Worst Commercial Ever
After a long day of thinking about how I’m going to unfold my dissertation project, I feel like I need to do a little free-wheeling, easy cultural studies writing. I saw a repulsive and reprehensible commercial for Wal-Mart the other day.
U.S. forces approach a camp that appears to be in a desert landscape. It’s not clear whether we’re to take this desert camp as being in Afghanistan or Iraq, but since the commercial unfolds as a paean to troop support during this holiday season, and troops are being sent to Afghanistan, rather than Iraq, by the thousands, I suppose we’re meant to believe that this is the Afghanistan desert.
A magical music score begins to play as the soldiers look to the heavens with a sense of awe and wonder. It’s snowing in the desert! An impossibility. A miracle, and a sign that somewhere a prayer has been answered. And it has. In some undisclosed shopping mall back home, a thirty-something mom and her son leave the Santa booth and the mother stoops to ask her son what he wishes for. “Something for daddy.”
Whatever emotions this commercial seeks to evoke have to be based on the fact that most United States citizens are completely oblivious about what happens in either Iraq or Afghanistan. Sure, it doesn’t snow much in Iraq, but it does happen, as we discovered earlier last year. And when it does, there certainly isn’t any accumulation (like this Wal-Mart spot depicts).
And, of course in Afghanistan, brutal winters, dry, cold temperatures, and snowfall aren’t the sign that some magical Christmas spirit has been appeased by the wish of a spoiled rotten brat in New Jersey. Snow happens every winter, and it can be extreme. All of this is to say that the commercial “works” because Wal-Mart’s target audience doesn’t know much about Afghanistan weather, just as it knows little about the perilous war in which our country is becoming increasingly entrenched. There’s nothing magical or festive about snowfall in the Afghani desert when U.S. troops are there.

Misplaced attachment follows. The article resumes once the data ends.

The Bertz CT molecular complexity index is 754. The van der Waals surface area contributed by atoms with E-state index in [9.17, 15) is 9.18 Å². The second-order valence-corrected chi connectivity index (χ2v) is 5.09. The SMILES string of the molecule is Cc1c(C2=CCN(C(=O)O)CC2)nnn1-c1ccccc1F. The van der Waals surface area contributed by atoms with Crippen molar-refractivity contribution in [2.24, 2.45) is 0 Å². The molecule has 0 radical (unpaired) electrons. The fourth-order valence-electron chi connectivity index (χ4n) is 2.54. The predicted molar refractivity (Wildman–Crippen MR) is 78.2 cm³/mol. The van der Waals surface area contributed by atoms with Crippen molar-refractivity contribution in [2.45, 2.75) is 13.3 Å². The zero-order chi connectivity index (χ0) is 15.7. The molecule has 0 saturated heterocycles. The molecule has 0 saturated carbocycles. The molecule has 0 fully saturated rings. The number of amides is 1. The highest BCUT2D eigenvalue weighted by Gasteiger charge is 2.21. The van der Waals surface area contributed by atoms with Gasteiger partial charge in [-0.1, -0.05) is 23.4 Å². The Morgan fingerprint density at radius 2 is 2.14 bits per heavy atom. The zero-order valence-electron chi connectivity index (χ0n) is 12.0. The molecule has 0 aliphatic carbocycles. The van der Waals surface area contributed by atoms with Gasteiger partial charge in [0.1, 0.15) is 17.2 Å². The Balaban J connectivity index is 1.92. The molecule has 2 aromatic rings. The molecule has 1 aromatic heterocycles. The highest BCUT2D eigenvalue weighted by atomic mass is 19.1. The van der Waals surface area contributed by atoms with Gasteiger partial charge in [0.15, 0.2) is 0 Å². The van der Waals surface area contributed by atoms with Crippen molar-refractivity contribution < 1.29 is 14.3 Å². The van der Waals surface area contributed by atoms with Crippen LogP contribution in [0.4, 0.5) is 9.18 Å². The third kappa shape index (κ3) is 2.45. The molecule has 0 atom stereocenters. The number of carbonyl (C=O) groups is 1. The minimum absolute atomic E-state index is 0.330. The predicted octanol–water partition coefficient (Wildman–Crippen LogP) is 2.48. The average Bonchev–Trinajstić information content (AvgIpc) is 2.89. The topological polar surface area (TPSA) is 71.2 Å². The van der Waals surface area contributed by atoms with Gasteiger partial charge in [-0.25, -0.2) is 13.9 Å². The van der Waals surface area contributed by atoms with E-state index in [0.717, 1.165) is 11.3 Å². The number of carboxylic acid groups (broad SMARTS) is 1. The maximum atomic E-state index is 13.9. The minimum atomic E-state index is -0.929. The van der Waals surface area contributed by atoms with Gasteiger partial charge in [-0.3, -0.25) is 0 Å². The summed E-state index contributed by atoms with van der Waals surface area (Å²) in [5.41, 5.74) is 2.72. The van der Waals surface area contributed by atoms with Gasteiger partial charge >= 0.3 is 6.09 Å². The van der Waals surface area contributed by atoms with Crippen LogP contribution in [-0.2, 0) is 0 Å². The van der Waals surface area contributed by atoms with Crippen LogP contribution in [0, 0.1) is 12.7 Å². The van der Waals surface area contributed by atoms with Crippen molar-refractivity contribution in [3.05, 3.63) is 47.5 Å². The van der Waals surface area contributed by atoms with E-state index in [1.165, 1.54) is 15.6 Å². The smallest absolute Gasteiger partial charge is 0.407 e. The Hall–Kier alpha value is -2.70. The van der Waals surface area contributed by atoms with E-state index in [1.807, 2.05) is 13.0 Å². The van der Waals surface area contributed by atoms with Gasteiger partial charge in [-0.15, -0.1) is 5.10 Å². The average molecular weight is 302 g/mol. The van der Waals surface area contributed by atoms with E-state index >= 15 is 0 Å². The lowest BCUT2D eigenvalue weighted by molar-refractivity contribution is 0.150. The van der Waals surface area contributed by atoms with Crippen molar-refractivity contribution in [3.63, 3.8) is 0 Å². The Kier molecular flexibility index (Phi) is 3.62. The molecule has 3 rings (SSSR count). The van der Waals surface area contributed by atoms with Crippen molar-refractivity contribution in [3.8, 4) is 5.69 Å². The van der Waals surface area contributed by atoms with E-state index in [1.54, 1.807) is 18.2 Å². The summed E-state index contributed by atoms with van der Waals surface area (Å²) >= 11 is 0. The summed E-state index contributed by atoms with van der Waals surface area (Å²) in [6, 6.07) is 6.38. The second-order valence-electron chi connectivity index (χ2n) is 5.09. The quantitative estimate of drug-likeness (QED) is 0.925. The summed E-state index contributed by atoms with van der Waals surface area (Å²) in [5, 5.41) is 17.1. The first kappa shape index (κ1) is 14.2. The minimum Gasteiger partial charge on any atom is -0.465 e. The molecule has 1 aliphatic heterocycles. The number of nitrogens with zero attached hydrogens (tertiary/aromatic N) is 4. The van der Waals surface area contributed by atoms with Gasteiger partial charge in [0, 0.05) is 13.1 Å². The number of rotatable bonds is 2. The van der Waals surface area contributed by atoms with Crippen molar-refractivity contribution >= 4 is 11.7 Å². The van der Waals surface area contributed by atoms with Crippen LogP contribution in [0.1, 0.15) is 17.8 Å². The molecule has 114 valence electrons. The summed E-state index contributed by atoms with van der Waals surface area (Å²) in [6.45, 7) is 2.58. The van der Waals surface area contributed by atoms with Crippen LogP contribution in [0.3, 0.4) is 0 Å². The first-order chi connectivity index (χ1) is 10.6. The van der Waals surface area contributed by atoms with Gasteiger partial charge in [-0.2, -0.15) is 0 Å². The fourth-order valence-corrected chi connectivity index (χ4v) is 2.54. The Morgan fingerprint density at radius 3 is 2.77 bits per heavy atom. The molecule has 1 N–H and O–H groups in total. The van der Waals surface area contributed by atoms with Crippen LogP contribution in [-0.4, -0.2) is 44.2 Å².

Of course, the real repulsive aspect of this ad spot is the way in which Wal-Mart takes its slogan, “Live Better,” and attaches it to U.S. imperial conquest. Yes, the United States military does help us live better in situations like this, perhaps because it protects existing systems of capital economy.
How does Wal-Mart get away with exploiting foreign war against “terrorism,” hijacking the pain of real people who are dying there every week, and using the emotive force to enhance its brand image for the upcoming holiday sales rush? Wal-Mart says that it cares about the plight of U.S. soldiers, yet it throws chicken scraps at veterans hospitals and programs. In 2008, the retailer donated $3.6 million to veterans educational programs. This is great, but it’s chump change for a business that profited $12.73 billion dollars in 2008.